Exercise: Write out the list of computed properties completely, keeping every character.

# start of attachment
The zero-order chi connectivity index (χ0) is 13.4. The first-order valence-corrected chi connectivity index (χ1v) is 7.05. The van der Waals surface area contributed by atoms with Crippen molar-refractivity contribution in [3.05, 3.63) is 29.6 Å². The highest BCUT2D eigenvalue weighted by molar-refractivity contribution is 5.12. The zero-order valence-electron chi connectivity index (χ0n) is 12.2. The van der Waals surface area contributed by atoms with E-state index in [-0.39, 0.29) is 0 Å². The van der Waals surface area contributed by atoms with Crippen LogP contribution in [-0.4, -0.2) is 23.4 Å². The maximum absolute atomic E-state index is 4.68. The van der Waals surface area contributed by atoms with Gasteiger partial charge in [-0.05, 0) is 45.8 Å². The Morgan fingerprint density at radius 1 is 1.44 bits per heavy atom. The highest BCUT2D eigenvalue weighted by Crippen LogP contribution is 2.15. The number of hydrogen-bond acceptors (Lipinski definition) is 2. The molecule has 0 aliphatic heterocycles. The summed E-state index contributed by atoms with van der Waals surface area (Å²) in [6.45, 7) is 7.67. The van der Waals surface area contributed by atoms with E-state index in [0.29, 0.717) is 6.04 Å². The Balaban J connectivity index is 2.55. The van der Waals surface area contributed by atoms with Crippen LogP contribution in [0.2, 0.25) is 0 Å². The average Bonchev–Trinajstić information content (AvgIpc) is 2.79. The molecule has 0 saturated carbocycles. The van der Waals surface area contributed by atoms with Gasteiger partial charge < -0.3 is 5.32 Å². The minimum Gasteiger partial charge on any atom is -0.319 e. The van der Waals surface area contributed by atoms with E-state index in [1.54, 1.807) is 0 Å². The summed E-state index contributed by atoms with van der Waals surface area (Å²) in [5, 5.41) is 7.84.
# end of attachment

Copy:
The zero-order chi connectivity index (χ0) is 13.4. The first-order valence-corrected chi connectivity index (χ1v) is 7.05. The van der Waals surface area contributed by atoms with Crippen molar-refractivity contribution in [3.05, 3.63) is 29.6 Å². The highest BCUT2D eigenvalue weighted by molar-refractivity contribution is 5.12. The zero-order valence-electron chi connectivity index (χ0n) is 12.2. The van der Waals surface area contributed by atoms with E-state index in [-0.39, 0.29) is 0 Å². The van der Waals surface area contributed by atoms with Crippen LogP contribution in [-0.4, -0.2) is 23.4 Å². The maximum absolute atomic E-state index is 4.68. The van der Waals surface area contributed by atoms with Gasteiger partial charge in [-0.05, 0) is 45.8 Å². The Morgan fingerprint density at radius 1 is 1.44 bits per heavy atom. The highest BCUT2D eigenvalue weighted by Crippen LogP contribution is 2.15. The number of hydrogen-bond acceptors (Lipinski definition) is 2. The molecule has 0 aliphatic heterocycles. The summed E-state index contributed by atoms with van der Waals surface area (Å²) in [6.45, 7) is 7.67. The van der Waals surface area contributed by atoms with E-state index in [0.29, 0.717) is 6.04 Å². The Balaban J connectivity index is 2.55. The van der Waals surface area contributed by atoms with Crippen LogP contribution in [0.2, 0.25) is 0 Å². The average Bonchev–Trinajstić information content (AvgIpc) is 2.79. The molecule has 0 saturated carbocycles. The van der Waals surface area contributed by atoms with Gasteiger partial charge < -0.3 is 5.32 Å². The minimum Gasteiger partial charge on any atom is -0.319 e. The van der Waals surface area contributed by atoms with E-state index in [1.54, 1.807) is 0 Å². The summed E-state index contributed by atoms with van der Waals surface area (Å²) in [5, 5.41) is 7.84.